By TYLER ELLYSON
KEARNEY – Mackenzie Hagemeister came up with the idea three semesters ago, when she first got involved with undergraduate research at the University of Nebraska at Kearney.
The psychobiology major from Arlington was assisting associate chemistry professor Allen Thomas with his cancer research and, at the same time, developing another proposal that would eventually become their next big project.
“I thought all students had to have their own research project, so I was trying to figure out what I was going to do,” said Hagemeister, a senior who graduates in December.
She decided to focus on seasonal affective disorder (SAD), a condition that occurs in regions where there’s less sunlight during certain times of the year. Most common in the fall and winter months, those impacted by SAD experience symptoms such as fatigue and depression.
Searching for answers for her sister, who struggles with the disorder, Hagemeister researched the pineal gland and its connection to the sleep-wake cycle. Located in the brain, the pineal gland helps regulate the body’s circadian rhythm by secreting melatonin, a hormone produced in response to darkness that impacts our internal clocks.
“Melatonin isn’t a well-understood molecule in the brain,” Hagemeister explained. “As a neurotransmitter, its role isn’t very well understood either. And people take melatonin willy-nilly.”
Hagemeister reviewed previously published studies and identified a key enzyme in the melatonin-making process – serotonin N-acetyltransferase (SNAT). The multidisciplinary research team, which includes Thomas and three UNK colleagues – associate chemistry professor Michael Moxley, associate psychology professor Evan Hill and associate biology professor Surabhi Chandra – is now working to develop molecules that can block that enzyme and inhibit melatonin production.
By better understanding its function, researchers could potentially develop a drug to treat SAD and other disorders in which melatonin levels are abnormally high.
The project received funding from Nebraska EPSCoR, supporting two paid undergraduate researchers this summer, and Hagemeister and another student in Thomas’ lab were funded by the UNK Summer Student Research Program to work on the project. A recently awarded $395,000 grant from the National Institutes of Health (NIH) ensures this collaboration between UNK faculty and students will continue for years to come.
“The NIH award is designed primarily for undergraduate institutions like UNK,” Thomas noted. “A big component is student involvement and exposing undergraduates to research.”
Five undergraduate students are currently part of the project, with two of them synthesizing different compounds while others are developing an animal model using zebrafish to test the behavioral effects of the compounds after they have demonstrated activity against the enzyme that makes melatonin.
Hagemeister is working in Hill’s lab, where they set up a monitoring system to track the activity of tiny zebrafish larvae.
“Zebrafish have been shown to have a statistically significant increase in nighttime activity when they have no melatonin production, because you can knock out the gene that produces the enzyme we’re targeting,” Hagemeister said.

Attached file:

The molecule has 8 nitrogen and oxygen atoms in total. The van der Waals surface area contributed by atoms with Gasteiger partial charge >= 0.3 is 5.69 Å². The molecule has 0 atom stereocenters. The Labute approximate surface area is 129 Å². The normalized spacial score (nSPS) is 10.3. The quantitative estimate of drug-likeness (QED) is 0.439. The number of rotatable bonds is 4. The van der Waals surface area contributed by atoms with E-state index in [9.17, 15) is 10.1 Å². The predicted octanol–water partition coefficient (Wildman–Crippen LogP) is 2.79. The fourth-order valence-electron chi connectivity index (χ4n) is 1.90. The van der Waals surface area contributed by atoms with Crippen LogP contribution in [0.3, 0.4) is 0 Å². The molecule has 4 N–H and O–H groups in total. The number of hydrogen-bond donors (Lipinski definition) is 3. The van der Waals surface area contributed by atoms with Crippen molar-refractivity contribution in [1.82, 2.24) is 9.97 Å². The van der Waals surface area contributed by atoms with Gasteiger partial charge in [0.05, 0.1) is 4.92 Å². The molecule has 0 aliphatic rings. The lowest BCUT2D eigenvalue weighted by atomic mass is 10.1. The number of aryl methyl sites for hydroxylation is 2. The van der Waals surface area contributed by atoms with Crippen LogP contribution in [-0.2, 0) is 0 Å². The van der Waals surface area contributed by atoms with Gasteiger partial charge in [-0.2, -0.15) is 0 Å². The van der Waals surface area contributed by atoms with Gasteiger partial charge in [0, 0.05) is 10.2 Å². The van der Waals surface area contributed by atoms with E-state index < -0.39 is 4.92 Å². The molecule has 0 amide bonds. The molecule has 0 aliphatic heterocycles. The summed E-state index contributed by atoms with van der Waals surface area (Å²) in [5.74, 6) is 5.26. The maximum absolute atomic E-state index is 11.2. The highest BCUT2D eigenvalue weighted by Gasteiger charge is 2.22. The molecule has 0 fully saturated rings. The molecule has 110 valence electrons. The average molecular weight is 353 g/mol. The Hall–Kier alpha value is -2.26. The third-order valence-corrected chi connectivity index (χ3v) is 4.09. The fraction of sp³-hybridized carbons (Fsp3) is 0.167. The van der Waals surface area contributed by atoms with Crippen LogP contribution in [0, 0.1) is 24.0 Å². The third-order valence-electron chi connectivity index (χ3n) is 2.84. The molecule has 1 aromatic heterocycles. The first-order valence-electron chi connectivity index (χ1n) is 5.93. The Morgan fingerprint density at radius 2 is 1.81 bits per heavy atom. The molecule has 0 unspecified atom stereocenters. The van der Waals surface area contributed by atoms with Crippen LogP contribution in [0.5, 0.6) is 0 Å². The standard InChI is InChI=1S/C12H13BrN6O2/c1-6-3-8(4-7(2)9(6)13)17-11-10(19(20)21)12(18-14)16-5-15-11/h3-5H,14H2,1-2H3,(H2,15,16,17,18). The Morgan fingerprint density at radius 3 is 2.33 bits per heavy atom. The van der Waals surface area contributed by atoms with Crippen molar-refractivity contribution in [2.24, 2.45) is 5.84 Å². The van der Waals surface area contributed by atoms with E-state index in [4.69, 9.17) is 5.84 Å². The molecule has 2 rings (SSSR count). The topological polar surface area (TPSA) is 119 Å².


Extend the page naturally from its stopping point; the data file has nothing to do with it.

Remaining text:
“By testing on zebrafish, we’ll be able to tell if the molecules we’re making are having the desired effect,” Thomas added.
Funded through the National Heart, Lung and Blood Institute, the nation’s leader in the prevention and treatment of heart, lung, blood and sleep disorders, the NIH award will support the research project through August 2025. Hagemeister helped write the grant proposal – something no student had done before in Thomas’ eight-plus years at UNK.
“It’s very rare for a student to put forward an idea that becomes the basis of a grant proposal,” he said. “Even at the graduate level it’s probably not common, but at the undergraduate level I would say it’s quite rare. I’ve certainly never heard of it before.”
“I think that speaks to how intelligent Mackenzie is,” Thomas added. “In the physical and natural sciences, it’s really uncommon for students to have that level of involvement, partly because it’s so complicated.”
Hagemeister plans to attend medical school after graduating from UNK. She wants to be a family physician.
“Having this opportunity to conduct research will really benefit my future career as a physician because I’ve learned how to look at a problem and not just think about the things that are already present as treatment options,” she said.
Thomas views her project as a “launching pad” that could spur future circadian rhythm research at UNK. It will certainly lead to a unique opportunity next spring, when Hagemeister and other students involved in the research will visit Harvard Medical School and present their findings to world-class scientist Dr. Philip Cole, a professor of medicine and biological chemistry and molecular pharmacology who is mentoring the UNK team.
“It’s really cool knowing that people outside UNK think an idea I had is worth investigating and worth pursuing,” Hagemeister said. “It’s really validating as a researcher, too. Research is hard and you fail a lot, so having something like this feels like a really big win and reinvigorates my love of research.”